The Intel NUC line of compact desktop computers usually comes in four flavors, but it looks like this year there may be just three. According to a report from FanlessTech, Intel currently has no plans to to offer an Intel NUC 12 Performance model.

But the company will still produce a similarly-sized NUC 12 Pro as well as larger, higher-performance NUC 12 Enthusiast and NUC 12 Extreme editions aimed at folks looking for small gaming desktops or mobile workstation-class computers.

NUC Performance systems are usually around 4.5″ x 4.5″ computers (with 4″ x 4″ motherboards) and 15 to 28-watt processors. FanlessTech reports that not only is Intel considering skipping this year’s Performance model, but that it’s possible that the company will permanently discontinue this line in favor of the other three.

And honestly, that kind of makes sense, because the NUC Pro is typically very similar in terms of size and features. This year the company is rumored to be working on an NUC 12 Pro code-named “Wall Street Canyon” which will be available with up to a 12th-gen Intel Core i7 vPro processor.

Intel has already confirmed plans to launch a new NUC 12 Extreme computer code-named “Dragon Canyon” this year. It features support for up to a 65-watt 12th-gen Intel Alder Lake desktop processor thanks to an LGA1700 socket as well as support for up to 64GB of RAM, up to 3 SSDs, a discrete graphics cards, 10 Gbps Ethernet, and Thunderbolt 4.

And last we’d heard, an NUC 12 Enthusiast “Serpent Canyon” system is also in the works. Larger than an NUC Performance/Extreme model but smaller than the NUC 12 Extreme, this system is expected to have a laptop-class processor and discrete graphics, up to 64GB of RAM and up to three SSDs, Thunderbolt 4 and 3.5 Gbps Ethernet.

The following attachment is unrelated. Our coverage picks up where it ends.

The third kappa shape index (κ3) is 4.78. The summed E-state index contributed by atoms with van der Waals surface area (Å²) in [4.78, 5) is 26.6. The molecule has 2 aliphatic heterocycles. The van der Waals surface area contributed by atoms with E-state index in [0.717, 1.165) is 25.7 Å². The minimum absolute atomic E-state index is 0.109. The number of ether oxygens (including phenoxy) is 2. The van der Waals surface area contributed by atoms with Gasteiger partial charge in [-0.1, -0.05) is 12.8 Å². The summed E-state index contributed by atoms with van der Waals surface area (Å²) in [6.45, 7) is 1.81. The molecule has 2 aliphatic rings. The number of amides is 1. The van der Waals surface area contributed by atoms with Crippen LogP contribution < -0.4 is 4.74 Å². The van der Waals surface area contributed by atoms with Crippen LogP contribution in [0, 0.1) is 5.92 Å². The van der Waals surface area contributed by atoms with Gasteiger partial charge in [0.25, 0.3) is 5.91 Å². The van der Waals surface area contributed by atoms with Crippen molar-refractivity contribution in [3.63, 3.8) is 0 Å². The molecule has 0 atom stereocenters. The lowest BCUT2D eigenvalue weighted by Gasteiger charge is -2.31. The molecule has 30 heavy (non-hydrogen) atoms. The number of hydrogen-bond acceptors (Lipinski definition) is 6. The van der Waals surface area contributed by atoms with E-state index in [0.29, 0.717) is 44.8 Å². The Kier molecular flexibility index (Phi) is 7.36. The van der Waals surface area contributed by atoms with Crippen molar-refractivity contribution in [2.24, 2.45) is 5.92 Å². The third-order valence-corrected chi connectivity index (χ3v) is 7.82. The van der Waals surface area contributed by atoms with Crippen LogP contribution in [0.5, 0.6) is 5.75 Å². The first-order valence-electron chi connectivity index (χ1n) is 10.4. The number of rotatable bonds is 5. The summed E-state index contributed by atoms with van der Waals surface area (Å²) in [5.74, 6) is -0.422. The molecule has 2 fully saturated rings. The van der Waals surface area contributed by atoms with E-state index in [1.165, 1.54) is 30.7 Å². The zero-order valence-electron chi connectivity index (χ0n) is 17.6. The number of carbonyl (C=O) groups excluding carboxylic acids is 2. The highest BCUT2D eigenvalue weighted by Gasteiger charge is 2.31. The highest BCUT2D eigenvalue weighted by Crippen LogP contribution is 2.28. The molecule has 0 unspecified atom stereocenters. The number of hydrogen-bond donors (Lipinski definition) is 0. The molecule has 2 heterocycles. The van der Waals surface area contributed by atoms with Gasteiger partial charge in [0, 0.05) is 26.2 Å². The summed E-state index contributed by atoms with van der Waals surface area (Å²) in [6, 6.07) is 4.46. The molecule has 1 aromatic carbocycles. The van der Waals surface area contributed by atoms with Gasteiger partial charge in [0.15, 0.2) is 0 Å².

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  1. One thing that puts me off with the NUC 11 Pro is the lowly 28W power supply and the lack of a 3.5mm audio jack. If Intel really thinks of cancelling the Performance variant, the NUC 12 Pro should better have a higher power supply and a 3.5mm audio jack. I’m holding off the NUC 11 because of the new CPU socket.

    1. Um you’re confusing “thermal design power” with “power supply”. The NUC 11 uses either a 90W (i3) or 120W (i5/i7) power supply.

      The lack of 3.5mm audio jack is likely due to supply chain issues; they actually designed a new SKU for the NUC10 series (with an “N” suffix) because lack of availability of some of the audio hardware was cramping the supply of NUCs themselves to the point where it was evidently more profitable to make an entirely new SKU that skipped the audio subsystem.

  2. Why not just fake-release it, and never actually make them? I mean, we’re all used to it already.

    1. What do you mean by that? I have a supplier in my country that sells all versions of Intel NUC 11 except for Extreme at the moment.